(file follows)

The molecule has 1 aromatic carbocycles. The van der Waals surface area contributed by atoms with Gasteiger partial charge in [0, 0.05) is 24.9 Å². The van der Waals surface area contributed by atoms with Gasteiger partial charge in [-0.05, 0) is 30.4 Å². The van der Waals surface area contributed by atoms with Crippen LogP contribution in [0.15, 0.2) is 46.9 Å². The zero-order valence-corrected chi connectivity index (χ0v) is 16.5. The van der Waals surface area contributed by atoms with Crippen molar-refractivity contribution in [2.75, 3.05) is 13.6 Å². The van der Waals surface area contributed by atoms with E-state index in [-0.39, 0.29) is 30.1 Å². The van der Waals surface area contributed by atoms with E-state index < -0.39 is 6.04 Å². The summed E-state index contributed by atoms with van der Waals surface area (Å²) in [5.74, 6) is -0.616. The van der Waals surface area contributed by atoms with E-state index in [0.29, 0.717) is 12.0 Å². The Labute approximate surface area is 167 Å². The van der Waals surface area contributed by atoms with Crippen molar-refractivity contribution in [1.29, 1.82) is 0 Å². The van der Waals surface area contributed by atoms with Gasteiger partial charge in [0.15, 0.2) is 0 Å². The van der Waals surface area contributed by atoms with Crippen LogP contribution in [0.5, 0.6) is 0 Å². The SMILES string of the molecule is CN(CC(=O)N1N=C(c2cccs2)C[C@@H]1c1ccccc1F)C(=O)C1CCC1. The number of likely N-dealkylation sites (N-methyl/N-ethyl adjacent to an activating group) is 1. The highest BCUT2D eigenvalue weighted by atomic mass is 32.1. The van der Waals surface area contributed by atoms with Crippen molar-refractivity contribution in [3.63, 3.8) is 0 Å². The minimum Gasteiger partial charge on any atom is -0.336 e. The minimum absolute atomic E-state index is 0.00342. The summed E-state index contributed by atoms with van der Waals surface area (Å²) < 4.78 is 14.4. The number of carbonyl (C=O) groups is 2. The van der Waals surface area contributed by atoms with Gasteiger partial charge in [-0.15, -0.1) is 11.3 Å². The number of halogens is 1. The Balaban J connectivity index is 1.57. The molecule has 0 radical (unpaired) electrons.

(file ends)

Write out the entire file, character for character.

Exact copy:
The molecule has 1 aromatic carbocycles. The van der Waals surface area contributed by atoms with Gasteiger partial charge in [0, 0.05) is 24.9 Å². The van der Waals surface area contributed by atoms with Gasteiger partial charge in [-0.05, 0) is 30.4 Å². The van der Waals surface area contributed by atoms with Crippen LogP contribution in [0.15, 0.2) is 46.9 Å². The zero-order valence-corrected chi connectivity index (χ0v) is 16.5. The van der Waals surface area contributed by atoms with Crippen molar-refractivity contribution in [2.75, 3.05) is 13.6 Å². The van der Waals surface area contributed by atoms with E-state index in [-0.39, 0.29) is 30.1 Å². The van der Waals surface area contributed by atoms with E-state index < -0.39 is 6.04 Å². The summed E-state index contributed by atoms with van der Waals surface area (Å²) in [5.74, 6) is -0.616. The van der Waals surface area contributed by atoms with E-state index in [0.29, 0.717) is 12.0 Å². The Labute approximate surface area is 167 Å². The van der Waals surface area contributed by atoms with Crippen molar-refractivity contribution in [1.29, 1.82) is 0 Å². The van der Waals surface area contributed by atoms with Gasteiger partial charge in [0.15, 0.2) is 0 Å². The van der Waals surface area contributed by atoms with Crippen LogP contribution in [0.5, 0.6) is 0 Å². The SMILES string of the molecule is CN(CC(=O)N1N=C(c2cccs2)C[C@@H]1c1ccccc1F)C(=O)C1CCC1. The number of likely N-dealkylation sites (N-methyl/N-ethyl adjacent to an activating group) is 1. The highest BCUT2D eigenvalue weighted by atomic mass is 32.1. The van der Waals surface area contributed by atoms with Crippen molar-refractivity contribution in [3.63, 3.8) is 0 Å². The minimum Gasteiger partial charge on any atom is -0.336 e. The minimum absolute atomic E-state index is 0.00342. The summed E-state index contributed by atoms with van der Waals surface area (Å²) < 4.78 is 14.4. The number of carbonyl (C=O) groups is 2. The van der Waals surface area contributed by atoms with Gasteiger partial charge in [-0.15, -0.1) is 11.3 Å². The number of halogens is 1. The Balaban J connectivity index is 1.57. The molecule has 0 radical (unpaired) electrons.